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I have spent a lot of time recently remembering my pre-child life. For most of my youth, I was under the mistaken impression that once you became a parent, you magically forgot that you’d had a whole life before them.
Not so. I remember and I remember well. And from what I remember, we never ran together.
This in spite of the fact that my husband ran Division 1 track. This in spite of the fact that I was just as into running then as I am now. This in spite of the fact that we have always run together in various 5ks and 10ks and the occasional 5-miler. In spite of all these facts, my husband claims to hate running.
We go to the gym together and he chooses a mile run on the treadmill followed by an hour of lifting and a half hour of basketball while I slog out all two hours of gym daycare time on the treadmill. My very own husband finds running “boring, repetitive and painful.” Traitor, thy name is Rob.
Despite his protests, I want to be one of “those families”--the ones who run together on the bike path on Saturday afternoons, who fill up all of their leisure time with outdoor family fun. Of course, to meet this Hanna Anderson-catalog-launched goal, mommy and daddy have to have been one of those couples first.
So I have taken to training my husband. In three weeks Rob will run our town’s Christmas-themed 5k together and I have volunteered to get my man all spiffy and race ready.
His 5k PR is around a 25:30 with zero training beforehand, so both he and I are hoping that we can get his time down into the 24’s. As for me? I am hoping to go sub-22. It is a huge (5,000 person) race and for the first time, I planning to run in the front of the pack in order to try to meet my time goal. Rob’s plan is to run alongside me for as long as he can.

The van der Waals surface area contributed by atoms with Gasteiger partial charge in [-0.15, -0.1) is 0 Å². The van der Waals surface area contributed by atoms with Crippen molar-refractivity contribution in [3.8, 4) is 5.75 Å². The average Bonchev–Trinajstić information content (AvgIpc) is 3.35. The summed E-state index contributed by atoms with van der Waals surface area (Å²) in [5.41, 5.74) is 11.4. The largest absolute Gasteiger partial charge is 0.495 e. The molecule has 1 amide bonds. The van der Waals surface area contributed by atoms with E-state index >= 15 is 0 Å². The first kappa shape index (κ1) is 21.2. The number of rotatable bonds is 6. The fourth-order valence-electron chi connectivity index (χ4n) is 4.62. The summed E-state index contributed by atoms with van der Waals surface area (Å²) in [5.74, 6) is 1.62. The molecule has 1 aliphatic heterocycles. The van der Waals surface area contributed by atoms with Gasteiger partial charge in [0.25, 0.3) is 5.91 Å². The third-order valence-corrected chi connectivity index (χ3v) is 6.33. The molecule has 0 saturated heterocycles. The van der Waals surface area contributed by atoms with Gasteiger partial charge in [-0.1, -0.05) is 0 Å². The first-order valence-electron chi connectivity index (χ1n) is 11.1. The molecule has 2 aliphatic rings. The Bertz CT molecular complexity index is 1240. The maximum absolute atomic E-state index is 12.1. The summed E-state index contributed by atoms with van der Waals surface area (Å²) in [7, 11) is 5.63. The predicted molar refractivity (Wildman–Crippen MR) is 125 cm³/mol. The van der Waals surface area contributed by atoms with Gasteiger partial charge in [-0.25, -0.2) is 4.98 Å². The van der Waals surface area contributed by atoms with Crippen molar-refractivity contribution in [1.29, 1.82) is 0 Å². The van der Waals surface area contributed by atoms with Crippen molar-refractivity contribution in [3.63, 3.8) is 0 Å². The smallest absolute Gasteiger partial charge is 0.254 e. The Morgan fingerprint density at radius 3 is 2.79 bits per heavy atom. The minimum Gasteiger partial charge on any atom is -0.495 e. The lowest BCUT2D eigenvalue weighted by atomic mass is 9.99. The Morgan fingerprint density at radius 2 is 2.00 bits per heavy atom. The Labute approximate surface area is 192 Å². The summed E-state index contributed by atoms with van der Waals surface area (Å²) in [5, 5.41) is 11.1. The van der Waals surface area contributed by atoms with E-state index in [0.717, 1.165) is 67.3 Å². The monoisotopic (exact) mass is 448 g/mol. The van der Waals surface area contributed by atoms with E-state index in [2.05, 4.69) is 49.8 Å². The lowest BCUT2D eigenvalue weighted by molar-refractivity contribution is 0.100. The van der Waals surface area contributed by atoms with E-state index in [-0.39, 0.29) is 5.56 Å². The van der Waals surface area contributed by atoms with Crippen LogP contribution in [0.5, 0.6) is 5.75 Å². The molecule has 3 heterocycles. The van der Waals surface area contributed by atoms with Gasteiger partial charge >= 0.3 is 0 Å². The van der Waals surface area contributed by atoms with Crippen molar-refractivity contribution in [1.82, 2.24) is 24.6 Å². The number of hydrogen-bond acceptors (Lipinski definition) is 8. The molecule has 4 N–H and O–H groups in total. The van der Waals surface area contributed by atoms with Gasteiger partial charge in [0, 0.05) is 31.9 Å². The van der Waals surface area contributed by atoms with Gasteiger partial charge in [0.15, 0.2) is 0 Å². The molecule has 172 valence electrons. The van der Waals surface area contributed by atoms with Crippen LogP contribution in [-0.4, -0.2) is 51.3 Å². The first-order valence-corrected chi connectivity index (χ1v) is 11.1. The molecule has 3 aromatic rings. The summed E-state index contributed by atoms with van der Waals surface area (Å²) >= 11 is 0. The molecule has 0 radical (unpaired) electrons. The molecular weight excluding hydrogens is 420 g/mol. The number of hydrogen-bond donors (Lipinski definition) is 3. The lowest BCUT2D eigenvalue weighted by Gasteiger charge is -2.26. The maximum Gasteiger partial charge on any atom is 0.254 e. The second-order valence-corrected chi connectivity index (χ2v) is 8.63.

Our training thus far has consisted of one side-by-side treadmiller. He ran about a 6.3 with 0 incline with me screaming “FASTER, FASTER” while wildly flailing my arms and saying things about losers and winners and quitters that he did not hear because he had headphones covering his ears anyway.
Clearly, I made an impression (or didn’t) because he was willing to run with me again a few days later when we were at my family’s lake house for thanksgiving.
We ran 10-miles total in head-to-toe orange blaze (yes it is hunting season in rural Maine) and although I spent much of the race wishing someone would accidentally shoot me so I did not have to spend another living moment in fluorescent orange, the runs were productive for the most part. Or, at least mine were. Most of Rob’s time was spent complaining about his knee pain and trying not to look as annoyed as he probably felt.
“It gets easier,” I promise him as we huff up the longest hill known to man, which is about one mile into my favorite lake house six-miler. It doesn’t really, but I want to give him a reason to hope.
I am pretty sure trainers aren’t supposed to lie, but this is when I like to invoke my wife status, which trumps trainer status. A wife can lie.
“Don’t worry honey, you are doing great!” I tell him, again invoking my wifely right to fib.
“Is it normal for my foot to stick out like this?” Rob asked later as we both notice the fact, which had somehow escaped his notice for the previous 32 years, that his left foot is almost completely turned to the outside. Who knew?
“Ignore it,” I say, less like a trainer and more like a giver of really bad advice.
We press on.
A couple days later, on our four-mile run, Rob loses all form and starts complaining of cramping. “I think I drank too much water,” he says gasping for air.
I am reminded of the 15-mile hike we did in Alaska two years before. We left ourselves about 5 hours to hike all 15 rugged mountainous miles and brought neither food nor drink. My kind of hiking. Rob, on the other hand, was delirious by the end and had to drink about 32 lemonades while lying half naked in the car complaining about his ears ringing. Not a trooper, my man.
I blow past him, pumping Lady Gaga.
“Move it, sissy!” I yell wondering if the gravel hitting the back of my knees is from me kicking it up or him throwing handfuls of it at my back.
When I complete my run, I am home for 20 minutes before my tall, orange-clad hubby returns to the homestead, dragging his lame foot with him.
“I’m done,” he says.
I, however, refuse to admit defeat. He will run again. He will train. And he will meet his goal.
We both have new goals, too. I am working on not letting my insane flag fly QUITE so high and he is learning not to whine quite so much. I am fairly certain that when our 5k comes, we will both be pleased with our progress.
On the other hand, our new regime has perhaps uncovered the sad true reason he never runs with me: our marriage would never survive it.
Sasha Brown-Worsham is a writer, a mother and an unabashed, unashamed runaholic. Check her progress each week as she trains to qualify for the Boston Marathon.